US Senate Bill Would Designate Route 66 as Historic Trail
Missouri and Kansas supporters are optimistic that the iconic Route 66 is on the road to becoming part of a National Historic Trail.
U.S. Sens. Tom Udall and Jim Inhofe announced this week that a bipartisan bill would include Route 66 in the National Trails System Act, which would allow the National Park Service to award federal grants for preservation, development and promotion along the route from Chicago to Los Angeles, The Joplin Globe reported. The House of Representatives passed a similar bill in June.
Route 66 was an economic boon for small towns — including in Missouri and Kansas — before the interstate system was built.
The plan comes as cities and towns along the once-busy Route 66 have been working on revitalization projects to rehabilitate aging buildings and landmarks to attract tourists.
Udall, a New Mexico Democrat, said in a statement that Route 66 allowed motorists to visit mom-and-pop diners, small businesses and scenic byways through eight states.
“Just as importantly, this bill would safeguard Route 66 as (a) cultural landmark, preserving its significance as the ‘Main Street of America’ for future generations of adventurers, migrants, hitchhikers, and tourists venturing westward,” Udall said.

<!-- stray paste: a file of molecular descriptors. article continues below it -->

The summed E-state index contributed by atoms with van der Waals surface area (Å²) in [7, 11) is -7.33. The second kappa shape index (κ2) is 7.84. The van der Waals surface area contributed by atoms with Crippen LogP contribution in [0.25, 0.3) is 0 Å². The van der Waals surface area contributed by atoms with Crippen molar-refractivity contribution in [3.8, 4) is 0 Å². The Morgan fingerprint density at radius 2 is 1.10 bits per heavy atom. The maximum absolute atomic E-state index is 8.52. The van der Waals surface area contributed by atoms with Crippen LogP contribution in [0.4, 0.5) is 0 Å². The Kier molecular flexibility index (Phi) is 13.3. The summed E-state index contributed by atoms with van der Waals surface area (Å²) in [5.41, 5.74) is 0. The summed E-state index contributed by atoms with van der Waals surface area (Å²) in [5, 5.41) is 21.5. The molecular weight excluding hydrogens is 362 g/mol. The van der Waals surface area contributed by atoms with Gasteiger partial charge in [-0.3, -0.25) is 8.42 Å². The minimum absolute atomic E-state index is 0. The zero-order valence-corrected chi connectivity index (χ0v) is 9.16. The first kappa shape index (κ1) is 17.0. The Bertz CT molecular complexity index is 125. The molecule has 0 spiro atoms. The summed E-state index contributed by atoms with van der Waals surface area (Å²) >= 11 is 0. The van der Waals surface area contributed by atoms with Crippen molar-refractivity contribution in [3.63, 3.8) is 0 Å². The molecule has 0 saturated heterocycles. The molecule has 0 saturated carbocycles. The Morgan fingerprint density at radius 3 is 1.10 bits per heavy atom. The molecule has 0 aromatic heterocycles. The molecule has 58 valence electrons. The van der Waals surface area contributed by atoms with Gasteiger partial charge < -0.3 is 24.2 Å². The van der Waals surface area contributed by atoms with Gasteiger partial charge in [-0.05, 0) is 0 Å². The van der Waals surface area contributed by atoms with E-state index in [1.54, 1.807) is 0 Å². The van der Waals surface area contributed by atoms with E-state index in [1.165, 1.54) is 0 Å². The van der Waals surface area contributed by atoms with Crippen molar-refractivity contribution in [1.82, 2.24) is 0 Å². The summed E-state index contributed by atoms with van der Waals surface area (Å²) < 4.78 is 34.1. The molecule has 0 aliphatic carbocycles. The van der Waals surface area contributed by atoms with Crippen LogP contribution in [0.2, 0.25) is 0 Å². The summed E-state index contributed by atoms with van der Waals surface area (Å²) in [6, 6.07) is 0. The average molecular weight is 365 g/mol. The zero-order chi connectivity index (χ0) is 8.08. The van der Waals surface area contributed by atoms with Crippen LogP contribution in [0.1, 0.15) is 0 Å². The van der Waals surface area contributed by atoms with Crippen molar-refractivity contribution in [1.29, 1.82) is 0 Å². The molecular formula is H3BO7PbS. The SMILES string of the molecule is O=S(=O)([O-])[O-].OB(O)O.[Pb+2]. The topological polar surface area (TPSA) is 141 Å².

Patrick Tuttle, director of the Joplin Convention and Visitors Bureau, said having dedicated federal oversight “will hopefully bring a helpful level of notoriety. It’s a very important piece of legislation.”
The Route 66 Road Ahead Partnership also was thrilled that the Senate took up the issue, said Bill Thomas, chairman of the board of directors of the group, which is a collaborative effort to bring together the states Route 66 passes through.
Thomas said he’s optimistic Congress will pass the measure and it will be signed by the president by the end of the year.
Renee Charles, president of the Kansas Historic Route 66 Association, said she was “ecstatic” to hear the legislation has advanced to the Senate. Even though Kansas has the smallest stretch of Route 66, it is one of the main economic factors for towns such as Galena and Baxter Springs.
“I think it’s been a large driver to the area since 2006, and it continues to be a driver,” Charles said. “More domestic travel has come through now, both in the Four-State Area and beyond. I think it’s building each year, and now if it becomes a national trail, then that’s more advertisement. I think it will bring more people.”
Route 66, which spans more than 2,400 miles, was born in 1926 after the Bureau of Public Roads launched the nation’s first federal highway system, bringing together existing local and state roads from Chicago through St. Louis to Los Angeles. Small towns opened shops, motels and gas stations to pump revenue into local economies just as the nation’s car culture took off. It was decommissioned as a U.S. highway in 1985.